A Mixed-Methods Study of the Health-Related Masculine Values Among Young Canadian Men

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Abstract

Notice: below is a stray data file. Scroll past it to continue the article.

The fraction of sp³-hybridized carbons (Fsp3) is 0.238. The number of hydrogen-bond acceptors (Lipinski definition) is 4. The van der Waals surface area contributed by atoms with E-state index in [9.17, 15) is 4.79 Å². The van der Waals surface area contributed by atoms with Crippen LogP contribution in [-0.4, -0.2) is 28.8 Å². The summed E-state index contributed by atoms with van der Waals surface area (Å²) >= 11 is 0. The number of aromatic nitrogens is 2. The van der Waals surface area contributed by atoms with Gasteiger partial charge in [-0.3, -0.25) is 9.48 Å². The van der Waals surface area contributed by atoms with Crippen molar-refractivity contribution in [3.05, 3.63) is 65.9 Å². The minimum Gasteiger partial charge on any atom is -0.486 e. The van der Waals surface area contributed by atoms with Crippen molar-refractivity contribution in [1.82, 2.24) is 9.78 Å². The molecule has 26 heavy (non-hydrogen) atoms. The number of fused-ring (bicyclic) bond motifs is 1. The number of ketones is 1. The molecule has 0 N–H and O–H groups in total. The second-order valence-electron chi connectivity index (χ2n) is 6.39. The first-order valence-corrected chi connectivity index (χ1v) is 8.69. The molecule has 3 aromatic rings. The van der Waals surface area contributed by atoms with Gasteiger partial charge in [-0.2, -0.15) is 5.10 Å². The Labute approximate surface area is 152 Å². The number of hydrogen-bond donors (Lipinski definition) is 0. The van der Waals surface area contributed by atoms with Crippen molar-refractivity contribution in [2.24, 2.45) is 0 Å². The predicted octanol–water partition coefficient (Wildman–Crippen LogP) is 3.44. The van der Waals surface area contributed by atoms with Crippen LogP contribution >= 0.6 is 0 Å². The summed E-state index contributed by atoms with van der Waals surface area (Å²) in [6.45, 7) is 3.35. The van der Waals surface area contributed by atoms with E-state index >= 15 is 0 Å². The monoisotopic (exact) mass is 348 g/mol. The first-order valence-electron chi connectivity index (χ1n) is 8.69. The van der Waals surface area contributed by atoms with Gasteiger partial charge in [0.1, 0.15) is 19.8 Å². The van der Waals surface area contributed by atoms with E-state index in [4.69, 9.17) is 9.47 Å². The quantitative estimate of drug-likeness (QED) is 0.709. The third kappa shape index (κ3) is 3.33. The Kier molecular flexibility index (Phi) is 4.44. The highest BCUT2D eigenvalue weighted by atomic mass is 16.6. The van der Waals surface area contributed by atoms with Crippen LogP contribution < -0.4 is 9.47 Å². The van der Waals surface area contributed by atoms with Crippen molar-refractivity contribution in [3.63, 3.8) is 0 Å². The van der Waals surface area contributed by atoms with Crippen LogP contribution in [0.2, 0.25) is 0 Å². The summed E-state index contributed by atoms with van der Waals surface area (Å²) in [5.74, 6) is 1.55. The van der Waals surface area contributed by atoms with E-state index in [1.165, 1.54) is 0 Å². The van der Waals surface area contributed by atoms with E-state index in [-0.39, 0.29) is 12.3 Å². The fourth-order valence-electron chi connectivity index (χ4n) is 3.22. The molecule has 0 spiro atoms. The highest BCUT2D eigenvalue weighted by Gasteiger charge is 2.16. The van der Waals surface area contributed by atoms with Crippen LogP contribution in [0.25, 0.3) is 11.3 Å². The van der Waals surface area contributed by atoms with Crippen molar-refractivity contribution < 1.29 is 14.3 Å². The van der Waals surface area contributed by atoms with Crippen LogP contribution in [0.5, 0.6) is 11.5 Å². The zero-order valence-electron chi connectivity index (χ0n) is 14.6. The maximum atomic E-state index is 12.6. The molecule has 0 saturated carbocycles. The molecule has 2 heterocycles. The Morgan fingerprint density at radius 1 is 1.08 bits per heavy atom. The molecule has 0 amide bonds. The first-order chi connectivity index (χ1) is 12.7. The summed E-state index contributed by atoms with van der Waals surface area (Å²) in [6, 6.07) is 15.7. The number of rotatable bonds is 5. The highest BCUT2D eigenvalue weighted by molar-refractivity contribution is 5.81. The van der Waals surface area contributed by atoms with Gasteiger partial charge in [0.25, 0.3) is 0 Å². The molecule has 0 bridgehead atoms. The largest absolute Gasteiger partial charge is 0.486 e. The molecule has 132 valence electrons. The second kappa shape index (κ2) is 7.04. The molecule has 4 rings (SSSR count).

Masculinity frameworks in men’s health research have focused on masculine ideals and norms to describe men’s health practices. However, little attention has been paid to inductively deriving insights about what constitutes health-related masculine values among young men. A sequential exploratory mixed-methods design, comprising a qualitative lead to derive health-related masculine values with a follow-up quantitative arm to test the items, was used. Drawing on a sample of 15–29-year-old Canadian male interview participants (n = 30) and survey respondents (n = 600), 5 health-related masculine values were highlighted: (a) selflessness, (b) openness, (c) well-being, (d) strength, and (e) autonomy. Selflessness was characterized by caring for and helping others. Openness included the willingness to gain exposure from new experiences, ideas, and people. Well-being was linked to fitness and masculine body ideals and aesthetics. In terms of strength, men endorsed intellectual, emotional, and physical strength. Regarding autonomy, there was consensus men should be self-sufficient and decisive, whereas being independent drew less endorsement. Highlighting the interdependency of these domains, exploratory factor analysis yielded 2 overarching reliable quantitative dimensions characterized by domains of being inclusive (openness and selflessness; α = .88) and empowered (well-being and autonomy; α = .85). Some inductively derived and pilot-tested values ran counter to long-standing claims that young men are typically hedonistic, hypercompetitive, and estranged from self-health. Study findings are discussed detailing how the evaluation of specific health-related masculine values in subgroups of men might advance masculinities-focused men’s health research and inform the next generation of targeted gender-sensitized services.

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